The plaid was chosen for its “dignified use of green, blue, and red colors and for its subtle pattern,” according to the band’s Web site.
The Chicago Fire Department Pipes & Drums wear kilts featuring Cunningham Modern tartan, a bold, black-and-red square plaid that reflects colors commonly associated with fire trucks.
“It’s very important for pipes-and-drum bands,” said Douglas Crowley, a member of the Chicago Fire Department and a bagpiper who hoped to travel to Toledo for private services later this week.
“It is really their identity.”
As an added connection, one of the Chicago band’s artistic directors is a bagpiper with the surname Cunningham, Mr. Crowley said, in a telephone interview.
Carolyn Cook, a pipe major for the Louisville Fire & Rescue Pipes and Drums, which did not send members to Toledo, designed that band’s tartan.
She incorporated colors from the Louisville firefighter uniform: Red symbolizes courage; blue, honor; white, strength, and gold, integrity.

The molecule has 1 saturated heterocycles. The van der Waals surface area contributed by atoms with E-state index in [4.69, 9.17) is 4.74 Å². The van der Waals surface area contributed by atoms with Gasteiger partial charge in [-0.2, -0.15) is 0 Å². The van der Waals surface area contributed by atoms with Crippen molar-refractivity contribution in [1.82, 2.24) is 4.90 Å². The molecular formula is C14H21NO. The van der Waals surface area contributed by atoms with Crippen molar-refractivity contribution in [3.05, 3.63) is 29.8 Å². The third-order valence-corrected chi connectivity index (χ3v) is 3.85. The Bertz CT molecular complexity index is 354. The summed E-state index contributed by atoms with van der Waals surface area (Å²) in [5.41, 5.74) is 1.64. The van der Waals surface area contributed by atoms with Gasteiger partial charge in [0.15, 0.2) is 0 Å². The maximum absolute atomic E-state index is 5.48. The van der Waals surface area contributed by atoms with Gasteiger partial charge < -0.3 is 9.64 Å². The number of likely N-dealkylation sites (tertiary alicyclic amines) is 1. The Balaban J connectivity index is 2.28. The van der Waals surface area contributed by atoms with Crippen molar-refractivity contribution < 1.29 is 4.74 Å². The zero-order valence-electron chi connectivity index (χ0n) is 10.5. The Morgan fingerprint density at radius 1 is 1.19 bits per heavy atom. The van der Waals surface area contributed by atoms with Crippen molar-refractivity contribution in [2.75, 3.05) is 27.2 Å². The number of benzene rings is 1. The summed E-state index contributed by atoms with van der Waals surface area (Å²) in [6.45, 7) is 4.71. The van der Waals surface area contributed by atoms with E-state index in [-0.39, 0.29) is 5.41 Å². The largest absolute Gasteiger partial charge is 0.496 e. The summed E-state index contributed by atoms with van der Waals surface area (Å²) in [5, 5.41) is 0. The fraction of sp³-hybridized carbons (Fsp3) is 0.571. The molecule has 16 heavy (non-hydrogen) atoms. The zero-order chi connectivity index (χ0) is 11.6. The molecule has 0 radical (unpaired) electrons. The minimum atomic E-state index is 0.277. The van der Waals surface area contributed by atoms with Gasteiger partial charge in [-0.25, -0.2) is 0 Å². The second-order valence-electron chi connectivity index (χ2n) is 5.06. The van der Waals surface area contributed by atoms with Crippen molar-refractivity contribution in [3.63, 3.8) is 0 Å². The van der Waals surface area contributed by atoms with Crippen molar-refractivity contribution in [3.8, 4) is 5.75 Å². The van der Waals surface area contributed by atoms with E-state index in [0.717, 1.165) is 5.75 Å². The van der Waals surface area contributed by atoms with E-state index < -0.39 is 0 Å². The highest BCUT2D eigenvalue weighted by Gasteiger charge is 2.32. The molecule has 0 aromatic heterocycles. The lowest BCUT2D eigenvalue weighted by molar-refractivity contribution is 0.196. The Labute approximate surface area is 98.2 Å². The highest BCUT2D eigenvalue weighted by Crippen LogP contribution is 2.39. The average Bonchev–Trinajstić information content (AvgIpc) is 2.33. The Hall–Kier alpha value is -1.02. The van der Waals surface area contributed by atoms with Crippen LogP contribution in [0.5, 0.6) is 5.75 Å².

The Lucas County Sheriff Pipes and Drums, which also provides services for the Toledo Police Department, wear the tartan of the Scottish Black Watch, a dark blue, green, and black plaid.
Pipe Major Don Newman said the tartan was chosen when the group formed about a dozen years ago.
“It was traditionally the tartan worn by the Campbells, who were the king’s police force,” Mr. Newman said. “So that’s why we wear that one.”
The sheriff group did not plan to participate in the service Thursday, though Mr. Newman said some members also play with the Toledo fire group.
Behind the pageantry, pomp, and plaid is the pride of being a firefighter and playing a part in saying good-bye to a comrade.
Like the colorful threads that create each tartan, bagpiping has become “interwoven into the culture” of the fire service, Mr. Crowley said.
Bagpipes and their loud, mournful notes seem to sum up the sadness and pay homage when lives are lost.
“They will either make you cry or make you dance — one or the other,” Mr. Lundquist said.
As strains of “Amazing Grace” filled the SeaGate Centre, played on scores of bagpipes, the music pricked the eyes, filled hearts: The sound of firefighters’ farewell.
Staff writer Alexandra Mester contributed to this report.
Contact Vanessa McCray at: email@example.com, 419-724-6065, or on Twitter @vanmccray.